So, the series has documentaries about DC and about other cities, examining the global trends of gentrification, urban renewal, and local resistance (yes, local resistance may also be global). Save these dates for fabulous discussions with grassroots organizers and residents working on the front lines of these trends. It all starts this Wednesday!

The Pruitt Igoe Myth -- see the trailer and flyer
Wednesday, July 2
6:00 PM
Southwest Library – 900 Wesley Pl SW

The Legend of Cool Disco Dan
Wednesday, July 9
6:00 PM
MLK Library – 901 G St NW
This film follows infamous graffiti artist Cool ‘Disco’ Dan as he discusses the changing city that he once marked. It tells the story of a changing DC during the era of the crack epidemic and the evolution of Go-Go, celebrating the culture of DC.

Southwest Remembered
Wednesday, July 23
6:00 PM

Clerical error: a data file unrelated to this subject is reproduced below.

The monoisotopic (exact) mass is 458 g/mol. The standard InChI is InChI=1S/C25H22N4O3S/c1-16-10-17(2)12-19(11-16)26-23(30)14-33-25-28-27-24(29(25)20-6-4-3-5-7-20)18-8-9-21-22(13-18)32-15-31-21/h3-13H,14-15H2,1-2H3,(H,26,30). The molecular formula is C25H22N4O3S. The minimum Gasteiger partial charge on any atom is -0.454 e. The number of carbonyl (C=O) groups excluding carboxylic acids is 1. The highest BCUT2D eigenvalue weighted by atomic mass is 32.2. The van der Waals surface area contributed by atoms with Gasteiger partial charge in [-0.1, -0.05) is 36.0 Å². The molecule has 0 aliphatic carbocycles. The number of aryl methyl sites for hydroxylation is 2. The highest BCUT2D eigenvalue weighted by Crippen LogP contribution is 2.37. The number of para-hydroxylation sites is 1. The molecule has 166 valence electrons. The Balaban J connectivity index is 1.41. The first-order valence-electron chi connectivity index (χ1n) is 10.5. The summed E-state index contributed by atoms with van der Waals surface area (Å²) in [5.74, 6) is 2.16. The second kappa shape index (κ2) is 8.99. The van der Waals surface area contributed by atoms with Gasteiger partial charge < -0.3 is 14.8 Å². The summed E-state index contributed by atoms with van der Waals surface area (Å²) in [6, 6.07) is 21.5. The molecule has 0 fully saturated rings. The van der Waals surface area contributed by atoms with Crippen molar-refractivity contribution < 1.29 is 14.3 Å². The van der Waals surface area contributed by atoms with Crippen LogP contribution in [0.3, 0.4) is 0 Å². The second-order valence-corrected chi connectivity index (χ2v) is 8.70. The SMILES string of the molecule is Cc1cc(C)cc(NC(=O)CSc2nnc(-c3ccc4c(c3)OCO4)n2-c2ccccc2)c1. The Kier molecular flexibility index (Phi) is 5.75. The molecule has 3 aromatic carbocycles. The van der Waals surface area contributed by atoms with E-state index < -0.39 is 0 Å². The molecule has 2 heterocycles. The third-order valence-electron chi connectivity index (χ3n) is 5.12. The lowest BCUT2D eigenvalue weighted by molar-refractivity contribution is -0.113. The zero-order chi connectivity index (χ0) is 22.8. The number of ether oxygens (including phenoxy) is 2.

Southwest Library – 900 Wesley Pl SW
Southwest Remembered follows the effects of the federal plan of Urban Renewal in Washington, DC during the 1940s. Southwest DC was one of the first areas to undergo this effort, which ended with more than 23,000 displaced residents and a radically altered Southwest.

The Garden
Wednesday, August 6
6:00 PM
Emergency Community Arts Collective - 733 Euclid St. NW
A rose that grew out of the 1992 LA Riots, the community garden in South Central Los Angeles was a testament to community resilience. However, when the land is sold to a wealthy developer, the South Central Farmers are forced to show a different sort of resilience in their battle with city hall.

My Brooklyn
Wednesday, August 20
6:00 PM
Location TBA
This film follows the director, a self-described gentrifier, on her journey to peel back the complex layers of a changing city. Focusing on the closing of a popular and profitable African-American and Caribbean mall, the movie explores how migration into cities, city planning and racial divides come to a head in an all too familiar story about change in American cities.